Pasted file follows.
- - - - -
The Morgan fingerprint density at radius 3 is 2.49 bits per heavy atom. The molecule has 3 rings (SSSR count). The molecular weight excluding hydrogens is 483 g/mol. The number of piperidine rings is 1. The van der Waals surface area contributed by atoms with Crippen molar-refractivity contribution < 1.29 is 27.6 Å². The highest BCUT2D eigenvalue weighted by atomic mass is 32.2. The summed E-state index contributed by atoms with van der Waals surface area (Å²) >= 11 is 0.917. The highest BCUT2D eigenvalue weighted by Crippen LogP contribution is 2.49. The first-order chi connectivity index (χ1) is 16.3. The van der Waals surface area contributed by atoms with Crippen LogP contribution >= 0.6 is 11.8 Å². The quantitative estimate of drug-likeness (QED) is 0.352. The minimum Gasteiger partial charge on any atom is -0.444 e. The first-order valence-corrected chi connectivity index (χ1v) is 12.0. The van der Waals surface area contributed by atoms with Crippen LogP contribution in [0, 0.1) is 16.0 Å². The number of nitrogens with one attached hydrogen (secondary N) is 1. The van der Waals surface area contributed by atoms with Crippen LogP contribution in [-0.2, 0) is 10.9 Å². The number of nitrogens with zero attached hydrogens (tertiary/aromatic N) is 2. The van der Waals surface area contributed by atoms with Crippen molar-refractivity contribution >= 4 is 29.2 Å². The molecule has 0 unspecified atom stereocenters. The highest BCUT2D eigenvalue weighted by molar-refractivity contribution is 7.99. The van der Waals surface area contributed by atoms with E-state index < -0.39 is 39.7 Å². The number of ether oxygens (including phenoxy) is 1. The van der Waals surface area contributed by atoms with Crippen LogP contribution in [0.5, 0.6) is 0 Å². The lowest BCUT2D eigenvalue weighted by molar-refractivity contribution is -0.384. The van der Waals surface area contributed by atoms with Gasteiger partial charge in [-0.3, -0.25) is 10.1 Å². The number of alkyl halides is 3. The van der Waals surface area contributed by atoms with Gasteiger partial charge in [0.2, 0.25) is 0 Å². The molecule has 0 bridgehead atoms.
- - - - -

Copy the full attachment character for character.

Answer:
The Morgan fingerprint density at radius 3 is 2.49 bits per heavy atom. The molecule has 3 rings (SSSR count). The molecular weight excluding hydrogens is 483 g/mol. The number of piperidine rings is 1. The van der Waals surface area contributed by atoms with Crippen molar-refractivity contribution < 1.29 is 27.6 Å². The highest BCUT2D eigenvalue weighted by atomic mass is 32.2. The summed E-state index contributed by atoms with van der Waals surface area (Å²) >= 11 is 0.917. The highest BCUT2D eigenvalue weighted by Crippen LogP contribution is 2.49. The first-order chi connectivity index (χ1) is 16.3. The van der Waals surface area contributed by atoms with Crippen LogP contribution >= 0.6 is 11.8 Å². The quantitative estimate of drug-likeness (QED) is 0.352. The minimum Gasteiger partial charge on any atom is -0.444 e. The first-order valence-corrected chi connectivity index (χ1v) is 12.0. The van der Waals surface area contributed by atoms with Crippen LogP contribution in [0, 0.1) is 16.0 Å². The number of nitrogens with one attached hydrogen (secondary N) is 1. The van der Waals surface area contributed by atoms with Crippen LogP contribution in [-0.2, 0) is 10.9 Å². The number of nitrogens with zero attached hydrogens (tertiary/aromatic N) is 2. The van der Waals surface area contributed by atoms with Crippen molar-refractivity contribution >= 4 is 29.2 Å². The molecule has 0 unspecified atom stereocenters. The highest BCUT2D eigenvalue weighted by molar-refractivity contribution is 7.99. The van der Waals surface area contributed by atoms with E-state index < -0.39 is 39.7 Å². The number of ether oxygens (including phenoxy) is 1. The van der Waals surface area contributed by atoms with Crippen LogP contribution in [0.5, 0.6) is 0 Å². The lowest BCUT2D eigenvalue weighted by molar-refractivity contribution is -0.384. The van der Waals surface area contributed by atoms with Gasteiger partial charge in [-0.3, -0.25) is 10.1 Å². The number of alkyl halides is 3. The van der Waals surface area contributed by atoms with Gasteiger partial charge in [0.2, 0.25) is 0 Å². The molecule has 0 bridgehead atoms.